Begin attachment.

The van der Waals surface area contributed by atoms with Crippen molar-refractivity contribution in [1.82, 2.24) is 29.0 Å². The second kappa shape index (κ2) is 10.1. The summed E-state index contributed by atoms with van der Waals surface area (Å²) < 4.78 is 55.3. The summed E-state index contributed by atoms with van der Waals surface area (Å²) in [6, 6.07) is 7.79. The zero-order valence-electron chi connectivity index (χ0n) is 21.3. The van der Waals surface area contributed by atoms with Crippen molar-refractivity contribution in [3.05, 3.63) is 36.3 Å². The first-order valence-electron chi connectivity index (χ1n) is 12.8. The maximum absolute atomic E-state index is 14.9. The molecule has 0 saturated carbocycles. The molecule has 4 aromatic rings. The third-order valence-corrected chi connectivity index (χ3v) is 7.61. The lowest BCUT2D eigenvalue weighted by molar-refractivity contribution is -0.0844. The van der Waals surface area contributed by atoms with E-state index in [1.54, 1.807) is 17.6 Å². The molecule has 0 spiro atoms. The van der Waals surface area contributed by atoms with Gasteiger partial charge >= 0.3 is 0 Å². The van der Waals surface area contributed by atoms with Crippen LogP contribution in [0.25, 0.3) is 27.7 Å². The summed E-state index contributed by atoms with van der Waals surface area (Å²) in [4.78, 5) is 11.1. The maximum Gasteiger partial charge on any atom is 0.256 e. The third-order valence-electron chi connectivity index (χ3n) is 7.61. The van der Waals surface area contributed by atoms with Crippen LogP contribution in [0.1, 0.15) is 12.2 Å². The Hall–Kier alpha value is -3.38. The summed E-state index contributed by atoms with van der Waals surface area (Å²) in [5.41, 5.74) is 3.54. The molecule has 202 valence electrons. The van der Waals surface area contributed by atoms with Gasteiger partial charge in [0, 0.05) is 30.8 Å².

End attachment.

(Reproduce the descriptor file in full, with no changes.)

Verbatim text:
The van der Waals surface area contributed by atoms with Crippen molar-refractivity contribution in [1.82, 2.24) is 29.0 Å². The second kappa shape index (κ2) is 10.1. The summed E-state index contributed by atoms with van der Waals surface area (Å²) < 4.78 is 55.3. The summed E-state index contributed by atoms with van der Waals surface area (Å²) in [6, 6.07) is 7.79. The zero-order valence-electron chi connectivity index (χ0n) is 21.3. The van der Waals surface area contributed by atoms with Crippen molar-refractivity contribution in [3.05, 3.63) is 36.3 Å². The first-order valence-electron chi connectivity index (χ1n) is 12.8. The maximum absolute atomic E-state index is 14.9. The molecule has 0 saturated carbocycles. The molecule has 4 aromatic rings. The third-order valence-corrected chi connectivity index (χ3v) is 7.61. The lowest BCUT2D eigenvalue weighted by molar-refractivity contribution is -0.0844. The van der Waals surface area contributed by atoms with E-state index in [1.54, 1.807) is 17.6 Å². The molecule has 0 spiro atoms. The van der Waals surface area contributed by atoms with Gasteiger partial charge >= 0.3 is 0 Å². The van der Waals surface area contributed by atoms with Crippen LogP contribution in [0.25, 0.3) is 27.7 Å². The summed E-state index contributed by atoms with van der Waals surface area (Å²) in [4.78, 5) is 11.1. The maximum Gasteiger partial charge on any atom is 0.256 e. The third-order valence-electron chi connectivity index (χ3n) is 7.61. The van der Waals surface area contributed by atoms with Crippen LogP contribution in [0.1, 0.15) is 12.2 Å². The Hall–Kier alpha value is -3.38. The summed E-state index contributed by atoms with van der Waals surface area (Å²) in [5.41, 5.74) is 3.54. The molecule has 202 valence electrons. The van der Waals surface area contributed by atoms with Gasteiger partial charge in [0, 0.05) is 30.8 Å².